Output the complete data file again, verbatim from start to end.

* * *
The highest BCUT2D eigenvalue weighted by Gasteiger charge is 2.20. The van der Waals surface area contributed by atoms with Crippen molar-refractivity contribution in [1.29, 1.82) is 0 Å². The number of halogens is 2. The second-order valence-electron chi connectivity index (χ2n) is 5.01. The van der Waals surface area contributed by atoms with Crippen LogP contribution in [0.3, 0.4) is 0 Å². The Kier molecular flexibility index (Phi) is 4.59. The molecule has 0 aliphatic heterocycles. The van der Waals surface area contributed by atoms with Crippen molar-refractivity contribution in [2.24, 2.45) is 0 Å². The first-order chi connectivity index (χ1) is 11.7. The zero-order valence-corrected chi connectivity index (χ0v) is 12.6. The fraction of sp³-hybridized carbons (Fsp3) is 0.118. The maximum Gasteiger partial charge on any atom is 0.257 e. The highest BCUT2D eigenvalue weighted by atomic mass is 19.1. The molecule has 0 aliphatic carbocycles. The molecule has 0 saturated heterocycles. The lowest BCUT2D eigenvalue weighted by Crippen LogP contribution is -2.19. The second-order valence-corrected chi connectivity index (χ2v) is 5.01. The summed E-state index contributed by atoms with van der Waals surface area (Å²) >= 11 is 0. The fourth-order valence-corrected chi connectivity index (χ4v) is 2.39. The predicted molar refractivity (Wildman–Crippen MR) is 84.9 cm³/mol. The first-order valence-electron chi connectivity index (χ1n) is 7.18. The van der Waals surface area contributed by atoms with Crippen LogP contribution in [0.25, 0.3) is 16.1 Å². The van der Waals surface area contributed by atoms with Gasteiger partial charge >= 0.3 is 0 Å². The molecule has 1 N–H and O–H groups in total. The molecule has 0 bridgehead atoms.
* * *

The highest BCUT2D eigenvalue weighted by Gasteiger charge is 2.20. The van der Waals surface area contributed by atoms with Crippen molar-refractivity contribution in [1.29, 1.82) is 0 Å². The number of halogens is 2. The second-order valence-electron chi connectivity index (χ2n) is 5.01. The van der Waals surface area contributed by atoms with Crippen LogP contribution in [0.3, 0.4) is 0 Å². The Kier molecular flexibility index (Phi) is 4.59. The molecule has 0 aliphatic heterocycles. The van der Waals surface area contributed by atoms with Crippen molar-refractivity contribution in [2.24, 2.45) is 0 Å². The first-order chi connectivity index (χ1) is 11.7. The zero-order valence-corrected chi connectivity index (χ0v) is 12.6. The fraction of sp³-hybridized carbons (Fsp3) is 0.118. The maximum Gasteiger partial charge on any atom is 0.257 e. The highest BCUT2D eigenvalue weighted by atomic mass is 19.1. The molecule has 0 aliphatic carbocycles. The molecule has 0 saturated heterocycles. The lowest BCUT2D eigenvalue weighted by Crippen LogP contribution is -2.19. The second-order valence-corrected chi connectivity index (χ2v) is 5.01. The summed E-state index contributed by atoms with van der Waals surface area (Å²) >= 11 is 0. The fourth-order valence-corrected chi connectivity index (χ4v) is 2.39. The predicted molar refractivity (Wildman–Crippen MR) is 84.9 cm³/mol. The first-order valence-electron chi connectivity index (χ1n) is 7.18. The van der Waals surface area contributed by atoms with Crippen LogP contribution in [0.25, 0.3) is 16.1 Å². The van der Waals surface area contributed by atoms with Gasteiger partial charge >= 0.3 is 0 Å². The molecule has 1 N–H and O–H groups in total. The molecule has 0 bridgehead atoms.